Social Media Posts Take a Maine Legislator’s Comments About ‘Nazis’ Out of Context

The Maine Capitol building. (Photo by Ben McCanna/Portland Press Herald via Getty Images)

A post from Occupy Democrats, a social media page with more than 10 million Facebook followers, alleges that Laurel Libby, a Republican state representative from Maine asked whether “the Nazis” did anything that was illegal. 

The Maine House Democratic Campaign Committee, in a similar post, quotes Libby before saying that they “won’t stand for this MAGA extremism in Maine.”

As of April 10, the Maine House Democratic Campaign Committee’s website also featured the clip on its front page in a fundraising advertisement, saying, “This extremist rhetoric has no place in the Maine House of Representatives.” 

These posts are misleading and make it appear that Libby was referring to the German Nazi party. Libby is actually referencing a specific neo-Nazi demonstration that took place in Maine last year.

What’s the context?

On April 3, 2024, the Maine House of Representatives passed a bill that would ban certain paramilitary activities in the state. The state legislature’s actions stemmed from two events in 2023. That year, a prominent neo-Nazi attempted to establish a paramilitary training center in northern Maine and a group of neo-Nazis organized a demonstration in Augusta.

According to its summary, the bill would prohibit “a person from the teaching of, training in or demonstrating the use, application or making of a firearm, explosive or incendiary device if the person knows or reasonably should know that the teaching, training or demonstrating is intended to be used in or in furtherance of civil disorder.” Additionally, the bill also “prohibits a person from assembling with others for the purpose of practicing or being trained or instructed in the use, application or making of a firearm, explosive or incendiary device or in techniques capable of causing injury or death.”

On the day of the vote, Libby, alongside other state Republicans, spoke against the bill, arguing that it would impede on law-abiding citizens’ First and Second Amendment rights. In a short speech, Libby asked supporters of the bill whether anything that the Augusta neo-Nazi demonstrators did in 2023 was actually illegal.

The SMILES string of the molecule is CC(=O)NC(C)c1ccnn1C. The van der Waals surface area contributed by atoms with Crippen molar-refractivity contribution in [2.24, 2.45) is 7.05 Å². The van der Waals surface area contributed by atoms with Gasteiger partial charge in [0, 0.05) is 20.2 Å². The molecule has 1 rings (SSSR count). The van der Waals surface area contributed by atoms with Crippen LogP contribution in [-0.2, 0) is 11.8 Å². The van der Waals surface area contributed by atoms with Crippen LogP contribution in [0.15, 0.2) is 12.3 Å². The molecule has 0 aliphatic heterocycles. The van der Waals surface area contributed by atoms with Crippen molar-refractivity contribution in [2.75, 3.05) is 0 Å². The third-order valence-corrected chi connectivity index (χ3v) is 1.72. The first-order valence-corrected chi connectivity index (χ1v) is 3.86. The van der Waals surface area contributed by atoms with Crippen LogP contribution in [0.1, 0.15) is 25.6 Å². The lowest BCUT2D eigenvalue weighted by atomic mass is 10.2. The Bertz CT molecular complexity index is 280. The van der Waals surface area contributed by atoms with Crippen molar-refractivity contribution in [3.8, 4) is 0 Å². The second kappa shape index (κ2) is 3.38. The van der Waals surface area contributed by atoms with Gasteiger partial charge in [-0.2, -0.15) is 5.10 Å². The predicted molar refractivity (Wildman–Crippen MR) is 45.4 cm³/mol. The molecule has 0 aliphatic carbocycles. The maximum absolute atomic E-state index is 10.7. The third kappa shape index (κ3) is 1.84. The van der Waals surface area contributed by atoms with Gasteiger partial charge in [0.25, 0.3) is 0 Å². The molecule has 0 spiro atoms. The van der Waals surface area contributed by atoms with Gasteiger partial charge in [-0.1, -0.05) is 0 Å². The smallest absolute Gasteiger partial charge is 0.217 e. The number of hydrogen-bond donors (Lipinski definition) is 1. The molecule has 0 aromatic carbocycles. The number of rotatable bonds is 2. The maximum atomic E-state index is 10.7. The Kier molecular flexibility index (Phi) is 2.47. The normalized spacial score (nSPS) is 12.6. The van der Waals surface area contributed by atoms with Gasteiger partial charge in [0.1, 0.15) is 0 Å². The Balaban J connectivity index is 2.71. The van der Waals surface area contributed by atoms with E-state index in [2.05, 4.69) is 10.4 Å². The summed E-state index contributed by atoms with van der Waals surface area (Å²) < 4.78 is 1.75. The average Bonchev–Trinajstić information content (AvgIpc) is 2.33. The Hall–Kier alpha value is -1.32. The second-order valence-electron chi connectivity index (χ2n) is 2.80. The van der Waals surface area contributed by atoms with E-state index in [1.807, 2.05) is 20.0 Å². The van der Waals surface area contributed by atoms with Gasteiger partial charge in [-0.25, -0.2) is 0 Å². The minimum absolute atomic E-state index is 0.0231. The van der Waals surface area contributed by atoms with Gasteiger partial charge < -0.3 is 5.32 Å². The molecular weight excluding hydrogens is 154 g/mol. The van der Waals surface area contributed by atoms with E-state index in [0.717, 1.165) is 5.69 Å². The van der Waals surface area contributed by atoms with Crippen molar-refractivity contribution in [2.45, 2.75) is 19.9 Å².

“I would like to know what they did in detail that folks would like to share that was wrong that infringed on another person’s right. Holding a rally and even holding a rally with guns is not illegal. That is within our rights,” Libby said. “Now, we don’t have to like what said Nazis did. We don’t have to like what they stand for. We don’t have to agree with their positions. We don’t have to think well of them. You know what we do have to do? We have to protect their First Amendment right to free speech and association. That is our job,” she continued. “It is our duty to protect the Nazis’ right to free speech and association as long as it does not infringe on someone else’s right, as long as they are not harming someone else.”

The 2023 demonstration did not result in any arrests, and a spokesperson for the Maine Department of Public Safety told the Portland Press Herald at the time that “the demonstration was peaceful and there was no damage to any state or city property.”

“I said that it’s our job, it’s the proper role of government to protect the right to free speech and association, whether we like how people use those rights or not, as long as they’re not hurting someone else, or infringing on someone else’s rights,” Libby told The Dispatch Fact Check. “Whether we’re talking about someone burning the flag, kneeling for the anthem, or neo-Nazis rallying in Augusta … it is our duty to protect Maine people’s right to free speech and association as long as it does not infringe on someone else’s rights and as long as they’re not harming someone else. That’s the crux of the matter.”

A spokesperson for the Maine House Democrats did not return a request for comment.

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